Created from scratch by Adobe's Dmitry Baranovskiy (who also created current favourite SVG library, RaphaÃ«l), Snap enables you to work with existing SVGs, regardless of whether they were created with Snap or not, and animate them or add interactive elements. So you can create SVG content using the likes of Illustrator, Inkscape or Sketch and then manipulate and animate it using Snap's own tools. You can even work with unrendered SVG strings, enabling you to pull specific shapes out of an SVG file to use elsewhere.
Adobe describes Snap as being like jQuery or Zepto for SVG, and the Snap site contains a handful of demos of what you can do with it, as well as a short walkthrough to get you started with some of its essential functions. Here's one demo from the Snap site that gives you a basic taster of the sort of interactive tricks you can get up to with Snap.svg:
However if you want to get an idea of what can be achieved if you really let rip with it, take a look at the new PBS KIDS website, which is packed with elements created using Snap. Says Chris Bishop, creative director at PBS KIDS. "By having Snap.svg in our Web tools arsenal we can now achieve the same type of expressive content that we have on television across various devices in a lightweight, flexible and stunning way without sacrificing quality."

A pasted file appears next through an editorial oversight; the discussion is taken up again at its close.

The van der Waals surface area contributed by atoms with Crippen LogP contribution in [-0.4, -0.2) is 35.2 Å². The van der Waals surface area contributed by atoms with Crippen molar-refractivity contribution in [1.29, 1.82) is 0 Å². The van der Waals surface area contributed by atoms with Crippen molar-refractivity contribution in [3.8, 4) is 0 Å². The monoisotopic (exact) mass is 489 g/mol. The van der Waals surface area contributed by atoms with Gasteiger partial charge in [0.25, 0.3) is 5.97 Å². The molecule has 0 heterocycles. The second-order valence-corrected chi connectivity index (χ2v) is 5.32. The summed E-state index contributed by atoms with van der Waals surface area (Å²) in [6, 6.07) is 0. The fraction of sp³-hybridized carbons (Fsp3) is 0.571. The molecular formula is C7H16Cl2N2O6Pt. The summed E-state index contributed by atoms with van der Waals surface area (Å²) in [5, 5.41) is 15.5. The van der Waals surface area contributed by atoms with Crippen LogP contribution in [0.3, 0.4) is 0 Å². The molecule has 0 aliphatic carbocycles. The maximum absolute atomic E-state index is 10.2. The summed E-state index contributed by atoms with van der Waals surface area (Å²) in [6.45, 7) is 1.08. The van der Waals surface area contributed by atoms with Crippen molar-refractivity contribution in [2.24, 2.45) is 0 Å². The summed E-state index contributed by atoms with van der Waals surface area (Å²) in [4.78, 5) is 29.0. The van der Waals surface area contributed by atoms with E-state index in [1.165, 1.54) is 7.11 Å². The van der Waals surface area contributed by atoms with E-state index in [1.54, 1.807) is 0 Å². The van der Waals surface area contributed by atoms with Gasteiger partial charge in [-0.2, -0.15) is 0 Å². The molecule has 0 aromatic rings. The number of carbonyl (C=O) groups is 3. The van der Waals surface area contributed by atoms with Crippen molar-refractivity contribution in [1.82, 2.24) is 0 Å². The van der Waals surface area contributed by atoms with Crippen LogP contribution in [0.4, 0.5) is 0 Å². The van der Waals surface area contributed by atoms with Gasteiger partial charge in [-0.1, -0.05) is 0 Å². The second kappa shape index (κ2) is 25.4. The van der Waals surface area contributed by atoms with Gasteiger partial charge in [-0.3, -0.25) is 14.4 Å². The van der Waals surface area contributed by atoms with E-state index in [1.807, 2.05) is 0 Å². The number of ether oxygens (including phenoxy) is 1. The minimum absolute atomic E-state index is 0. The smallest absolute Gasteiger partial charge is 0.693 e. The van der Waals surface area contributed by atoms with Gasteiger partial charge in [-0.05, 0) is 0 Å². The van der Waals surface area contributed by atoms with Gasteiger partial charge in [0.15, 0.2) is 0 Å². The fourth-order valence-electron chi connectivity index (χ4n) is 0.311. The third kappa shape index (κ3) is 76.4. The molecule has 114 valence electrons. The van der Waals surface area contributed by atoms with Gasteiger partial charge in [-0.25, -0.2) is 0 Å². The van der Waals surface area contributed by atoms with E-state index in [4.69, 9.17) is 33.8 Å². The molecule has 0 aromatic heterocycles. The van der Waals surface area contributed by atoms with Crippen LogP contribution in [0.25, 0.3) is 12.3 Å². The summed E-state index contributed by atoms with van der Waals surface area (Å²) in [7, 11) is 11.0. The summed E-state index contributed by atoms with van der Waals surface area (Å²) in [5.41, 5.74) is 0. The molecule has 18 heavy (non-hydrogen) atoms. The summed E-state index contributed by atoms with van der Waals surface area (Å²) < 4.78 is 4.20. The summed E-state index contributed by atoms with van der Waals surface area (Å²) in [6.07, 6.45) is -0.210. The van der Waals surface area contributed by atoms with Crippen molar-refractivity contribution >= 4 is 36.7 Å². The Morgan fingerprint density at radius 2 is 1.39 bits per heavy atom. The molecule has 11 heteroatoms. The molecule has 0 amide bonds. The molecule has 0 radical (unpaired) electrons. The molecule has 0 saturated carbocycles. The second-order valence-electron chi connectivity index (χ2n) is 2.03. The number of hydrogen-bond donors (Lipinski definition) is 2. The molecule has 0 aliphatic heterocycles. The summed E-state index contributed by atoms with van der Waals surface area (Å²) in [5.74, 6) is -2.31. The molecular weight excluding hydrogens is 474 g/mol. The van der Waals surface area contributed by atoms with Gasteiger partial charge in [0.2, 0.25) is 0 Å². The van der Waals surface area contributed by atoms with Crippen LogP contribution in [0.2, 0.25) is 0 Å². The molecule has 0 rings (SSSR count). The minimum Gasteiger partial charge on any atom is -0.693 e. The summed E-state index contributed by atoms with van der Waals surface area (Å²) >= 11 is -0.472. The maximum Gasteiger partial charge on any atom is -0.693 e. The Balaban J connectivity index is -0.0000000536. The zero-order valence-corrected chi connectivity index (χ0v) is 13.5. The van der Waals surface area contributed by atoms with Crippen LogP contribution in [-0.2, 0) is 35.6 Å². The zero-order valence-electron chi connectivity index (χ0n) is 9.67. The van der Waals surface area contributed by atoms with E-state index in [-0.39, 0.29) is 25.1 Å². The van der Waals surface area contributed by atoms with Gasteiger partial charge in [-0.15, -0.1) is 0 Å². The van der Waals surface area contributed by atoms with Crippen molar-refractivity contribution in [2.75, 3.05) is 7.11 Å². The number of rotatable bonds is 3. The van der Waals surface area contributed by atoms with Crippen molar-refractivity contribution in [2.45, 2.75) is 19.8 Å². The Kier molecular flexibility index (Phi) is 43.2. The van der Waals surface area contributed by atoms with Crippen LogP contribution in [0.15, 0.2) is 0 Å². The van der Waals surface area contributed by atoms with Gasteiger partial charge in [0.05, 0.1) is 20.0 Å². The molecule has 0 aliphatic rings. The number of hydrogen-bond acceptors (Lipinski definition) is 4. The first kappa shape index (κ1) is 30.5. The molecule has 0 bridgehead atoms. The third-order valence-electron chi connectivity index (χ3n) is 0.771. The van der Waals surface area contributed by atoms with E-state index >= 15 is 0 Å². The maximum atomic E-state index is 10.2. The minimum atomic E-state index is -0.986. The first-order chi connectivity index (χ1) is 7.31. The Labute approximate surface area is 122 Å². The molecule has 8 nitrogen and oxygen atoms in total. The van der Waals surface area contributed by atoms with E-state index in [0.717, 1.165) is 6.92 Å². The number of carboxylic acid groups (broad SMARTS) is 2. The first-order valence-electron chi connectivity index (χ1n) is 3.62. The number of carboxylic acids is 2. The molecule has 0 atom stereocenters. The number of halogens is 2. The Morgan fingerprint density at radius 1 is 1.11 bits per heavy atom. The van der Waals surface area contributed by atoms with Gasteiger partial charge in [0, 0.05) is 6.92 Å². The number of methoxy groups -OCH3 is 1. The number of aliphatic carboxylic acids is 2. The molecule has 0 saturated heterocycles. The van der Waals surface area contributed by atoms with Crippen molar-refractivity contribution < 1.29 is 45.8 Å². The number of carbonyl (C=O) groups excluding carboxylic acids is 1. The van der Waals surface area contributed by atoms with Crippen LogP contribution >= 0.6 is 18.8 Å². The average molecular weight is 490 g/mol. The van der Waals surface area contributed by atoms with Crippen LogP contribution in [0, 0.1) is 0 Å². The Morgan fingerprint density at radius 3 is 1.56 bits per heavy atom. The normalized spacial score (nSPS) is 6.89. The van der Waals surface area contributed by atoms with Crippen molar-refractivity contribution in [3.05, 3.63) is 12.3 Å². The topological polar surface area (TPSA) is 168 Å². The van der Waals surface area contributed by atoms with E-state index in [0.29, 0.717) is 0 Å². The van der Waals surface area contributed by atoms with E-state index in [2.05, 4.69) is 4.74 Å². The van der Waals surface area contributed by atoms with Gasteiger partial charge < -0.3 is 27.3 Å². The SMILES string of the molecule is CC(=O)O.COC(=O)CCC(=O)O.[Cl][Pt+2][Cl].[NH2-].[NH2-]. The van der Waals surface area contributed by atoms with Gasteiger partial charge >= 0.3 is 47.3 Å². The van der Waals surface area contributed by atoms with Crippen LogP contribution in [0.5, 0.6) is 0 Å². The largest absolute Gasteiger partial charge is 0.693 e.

Snap.svg is completely free and open-source (released under an Apache 2 licence) and is available right now. You can download it from the Snap site, which also features an exhaustive set of documentation, giving you the full scoop on all its features.
Words: Jim McCauley
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